From the English Punch magazine of the mid-1800s, to the Harvard Lampoon, Mad magazine, New Yorker, and the Web’s Onion, satire has served the dual purposes of humor and making a point. Poking fun at public policy, society, culture, or politicians is downright amusing—especially from those who do it well. One of the most successful such publications was Puck magazine (1871 – 1918). Points West readers or visitors to the Buffalo Bill Center of the West are already familiar with Puck.
Named after “Puck,” the mischievous prankster of Shakespeare’s Midsummer Night’s Dream, the magazine employed one of Puck’s lines from the play as the magazine’s motto, “What fools these mortals be!”
From a technical standpoint, Puck was different than other magazines of the day. It used lithography rather than wood engraving for printing and was the first American magazine printed in color. It became a major competitor of the other news magazines in production at the time. Neither did it hurt that Puck cost 10¢ at the newsstand, while the popular Harper’s Weekly, for instance, sold for 35¢ per copy.
From a content standpoint, author Joseph Keppler and crew embraced American politics, culture, economics, and social issues, using the mascot Puck as the mouthpiece.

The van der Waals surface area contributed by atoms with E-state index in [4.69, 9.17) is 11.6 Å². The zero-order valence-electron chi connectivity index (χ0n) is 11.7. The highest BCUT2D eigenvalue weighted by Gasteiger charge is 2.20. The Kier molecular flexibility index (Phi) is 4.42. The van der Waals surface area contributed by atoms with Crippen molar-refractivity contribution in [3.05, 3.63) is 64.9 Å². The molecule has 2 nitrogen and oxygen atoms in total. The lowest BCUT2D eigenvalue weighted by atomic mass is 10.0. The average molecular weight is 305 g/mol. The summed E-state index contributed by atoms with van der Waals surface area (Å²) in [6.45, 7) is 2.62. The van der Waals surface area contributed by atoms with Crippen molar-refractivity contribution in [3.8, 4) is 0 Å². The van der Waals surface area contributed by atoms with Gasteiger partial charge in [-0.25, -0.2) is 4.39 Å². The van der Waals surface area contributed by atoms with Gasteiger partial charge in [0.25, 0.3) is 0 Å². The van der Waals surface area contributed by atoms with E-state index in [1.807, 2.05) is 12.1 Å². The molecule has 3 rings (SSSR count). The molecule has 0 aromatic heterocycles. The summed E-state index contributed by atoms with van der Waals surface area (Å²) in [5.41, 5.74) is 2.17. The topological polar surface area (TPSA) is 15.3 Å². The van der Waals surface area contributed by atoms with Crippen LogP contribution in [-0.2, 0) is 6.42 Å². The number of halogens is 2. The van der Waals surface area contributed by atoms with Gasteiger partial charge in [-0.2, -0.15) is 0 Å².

They tackled everything from the pope to Tammany Hall, Republicans and Democrats to women—and yes, even Buffalo Bill.
A periodic subject in Puck was the West and everything associated with it. From Native Americans to cowboys, the magazine often appropriated the West’s issues and icons for its satire. For example, with the “Dummy Homesteader or The Winning of the West,” November 24, 1909, Puck decries the corruption associated with claims to public lands. In “Dance, yer little runt! Dance,” cowboys (coal trust and miners’ union) fire shots at the lowly, suffering consumer while Teddy Roosevelt joins the fray with his six-shooters.
Yes, Puck took on a good number of the timely issues of the turn of the 20th century—many not much different than the here-and-now. In fact, Puck’s motto is probably truer today than ever before: What fools these mortals be!